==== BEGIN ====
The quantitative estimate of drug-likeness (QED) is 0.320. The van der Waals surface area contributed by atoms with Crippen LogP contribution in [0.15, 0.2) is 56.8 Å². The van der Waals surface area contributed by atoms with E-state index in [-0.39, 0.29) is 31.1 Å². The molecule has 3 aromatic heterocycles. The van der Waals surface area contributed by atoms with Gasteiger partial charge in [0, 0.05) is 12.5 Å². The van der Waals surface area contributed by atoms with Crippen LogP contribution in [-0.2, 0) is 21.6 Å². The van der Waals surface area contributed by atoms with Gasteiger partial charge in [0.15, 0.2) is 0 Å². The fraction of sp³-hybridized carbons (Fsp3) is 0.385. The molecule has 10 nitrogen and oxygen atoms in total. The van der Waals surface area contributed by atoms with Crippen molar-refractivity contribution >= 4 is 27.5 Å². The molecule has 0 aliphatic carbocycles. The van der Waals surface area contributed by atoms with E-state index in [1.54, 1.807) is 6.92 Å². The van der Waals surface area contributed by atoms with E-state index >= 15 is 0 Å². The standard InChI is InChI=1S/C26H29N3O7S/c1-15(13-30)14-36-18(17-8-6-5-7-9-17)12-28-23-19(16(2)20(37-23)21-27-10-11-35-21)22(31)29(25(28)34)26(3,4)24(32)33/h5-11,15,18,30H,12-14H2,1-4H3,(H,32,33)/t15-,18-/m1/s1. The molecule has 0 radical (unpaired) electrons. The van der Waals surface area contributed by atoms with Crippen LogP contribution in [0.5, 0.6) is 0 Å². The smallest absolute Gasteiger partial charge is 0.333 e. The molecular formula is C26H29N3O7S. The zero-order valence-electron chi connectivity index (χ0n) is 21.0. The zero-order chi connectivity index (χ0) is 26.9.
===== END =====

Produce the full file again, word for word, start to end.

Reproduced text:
The quantitative estimate of drug-likeness (QED) is 0.320. The van der Waals surface area contributed by atoms with Crippen LogP contribution in [0.15, 0.2) is 56.8 Å². The van der Waals surface area contributed by atoms with E-state index in [-0.39, 0.29) is 31.1 Å². The molecule has 3 aromatic heterocycles. The van der Waals surface area contributed by atoms with Gasteiger partial charge in [0, 0.05) is 12.5 Å². The van der Waals surface area contributed by atoms with Crippen LogP contribution in [-0.2, 0) is 21.6 Å². The van der Waals surface area contributed by atoms with Gasteiger partial charge in [0.15, 0.2) is 0 Å². The fraction of sp³-hybridized carbons (Fsp3) is 0.385. The molecule has 10 nitrogen and oxygen atoms in total. The van der Waals surface area contributed by atoms with Crippen molar-refractivity contribution >= 4 is 27.5 Å². The molecule has 0 aliphatic carbocycles. The van der Waals surface area contributed by atoms with E-state index in [1.54, 1.807) is 6.92 Å². The van der Waals surface area contributed by atoms with E-state index >= 15 is 0 Å². The standard InChI is InChI=1S/C26H29N3O7S/c1-15(13-30)14-36-18(17-8-6-5-7-9-17)12-28-23-19(16(2)20(37-23)21-27-10-11-35-21)22(31)29(25(28)34)26(3,4)24(32)33/h5-11,15,18,30H,12-14H2,1-4H3,(H,32,33)/t15-,18-/m1/s1. The molecule has 0 radical (unpaired) electrons. The van der Waals surface area contributed by atoms with Crippen LogP contribution in [0.5, 0.6) is 0 Å². The smallest absolute Gasteiger partial charge is 0.333 e. The molecular formula is C26H29N3O7S. The zero-order valence-electron chi connectivity index (χ0n) is 21.0. The zero-order chi connectivity index (χ0) is 26.9.